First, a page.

A huge variety of cultural values and symbolic functions are ascribed to the world’s tree species.
Particular trees have a sacred status, are used in rituals, provide ingredients for cultural dishes or have symbolic importance for ethnicity, identity and connection to a place.
Trees also play a central role in stories, myths and histories.
Below, we provide few examples of tree species that have attained significance to different cultures and communities.
Certain trees mark the location for social gatherings and political meetings
In Cote d’Ivoire, village elders sit under particular “abres a palabres” trees, such as the Gold Coast Bombax (Bombax buonopozense), to make major political and judicial decisions. In Madagascar, the majestic Grandidier’s baobab (Adansonia grandidieri) plays a similar role, symbolising and providing a focal point for a number of village affairs.
Trees provide ingredients for a number of food dishes of cultural importance
The bush mango (Irvingia sp.) provides a nut that is pounded and used to thicken dishes such as the culturally important Pepe soup, consumed ubiquitously along the west African coast. The Bunya Pine’s (Araucaria bidwillii) occasional mass fruiting allowed native Australians to gather and conduct all sorts of social and cultural activities at the site where they grew. In Europe, the smell of roasting Sweet Chestnut (Castanea sativa) heralds the onset of winter and the Christmas season.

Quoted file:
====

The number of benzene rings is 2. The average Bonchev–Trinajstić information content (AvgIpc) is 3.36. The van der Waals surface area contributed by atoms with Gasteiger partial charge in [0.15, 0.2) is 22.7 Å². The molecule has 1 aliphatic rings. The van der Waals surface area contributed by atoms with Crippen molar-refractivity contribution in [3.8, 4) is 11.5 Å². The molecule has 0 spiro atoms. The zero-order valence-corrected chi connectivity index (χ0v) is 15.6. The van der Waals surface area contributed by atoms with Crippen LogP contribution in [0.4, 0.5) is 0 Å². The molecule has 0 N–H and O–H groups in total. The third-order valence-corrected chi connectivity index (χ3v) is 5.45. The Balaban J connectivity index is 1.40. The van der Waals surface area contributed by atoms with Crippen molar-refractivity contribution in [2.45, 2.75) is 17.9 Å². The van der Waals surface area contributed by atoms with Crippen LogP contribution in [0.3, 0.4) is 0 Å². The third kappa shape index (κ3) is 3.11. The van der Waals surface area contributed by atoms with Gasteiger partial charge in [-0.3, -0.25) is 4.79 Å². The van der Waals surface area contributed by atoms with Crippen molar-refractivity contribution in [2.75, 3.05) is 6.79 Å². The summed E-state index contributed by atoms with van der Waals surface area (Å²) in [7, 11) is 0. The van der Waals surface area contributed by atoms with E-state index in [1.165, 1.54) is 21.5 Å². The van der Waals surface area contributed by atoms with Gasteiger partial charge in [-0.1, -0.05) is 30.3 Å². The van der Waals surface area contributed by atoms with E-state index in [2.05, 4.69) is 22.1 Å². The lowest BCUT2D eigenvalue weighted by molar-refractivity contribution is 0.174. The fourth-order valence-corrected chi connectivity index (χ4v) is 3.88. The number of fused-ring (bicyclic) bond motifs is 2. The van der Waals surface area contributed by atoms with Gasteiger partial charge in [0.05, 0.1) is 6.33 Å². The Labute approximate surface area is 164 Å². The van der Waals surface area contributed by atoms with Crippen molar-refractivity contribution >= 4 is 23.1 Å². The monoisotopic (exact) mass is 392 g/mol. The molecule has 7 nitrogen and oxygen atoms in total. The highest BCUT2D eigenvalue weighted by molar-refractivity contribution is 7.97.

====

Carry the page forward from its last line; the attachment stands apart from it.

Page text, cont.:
Products from certain trees may also be highly symbolic
In west and central Africa, nuts from Cola trees symbolise hospitality and friendship. The Igbo from Nigeria begin all discussions, prayers, and ceremonies with the breaking of cola nuts, without which meetings would be deemed of no significance. In North America, some indigenous groups emit smoke from the False Lawson’s Cypress (Chamaecyparis lawsoniana) to call spirits into ceremonial areas, thus symbolising the beginning of a meeting.
Trees that have attained a sacred status in their own right
One of the most famous trees may be the pipal tree (Ficus religiosa) under which the Buddha is said to have reached enlightenment. The pipal tree is also sacred to Hindus who regard it as a place of dwelling for Brahma, Vishnu and Mahesh. In Kenya, the sausage tree (Kigelia africana) is also believed to shelter spirits for female fertility and it is forbidden to cut it in the communities where it is sacred.
Threatened trees and culture
Losing threatened trees of cultural value would diminish important aspects of life for different communities and ethnic groups. Conversely, the future of many of the world’s trees is strongly linked to how different cultures evolve and change overtime. When cultural values ascribed to trees are enhanced or re-invigorated the survival prospects of a host of tree species may be greatly boosted.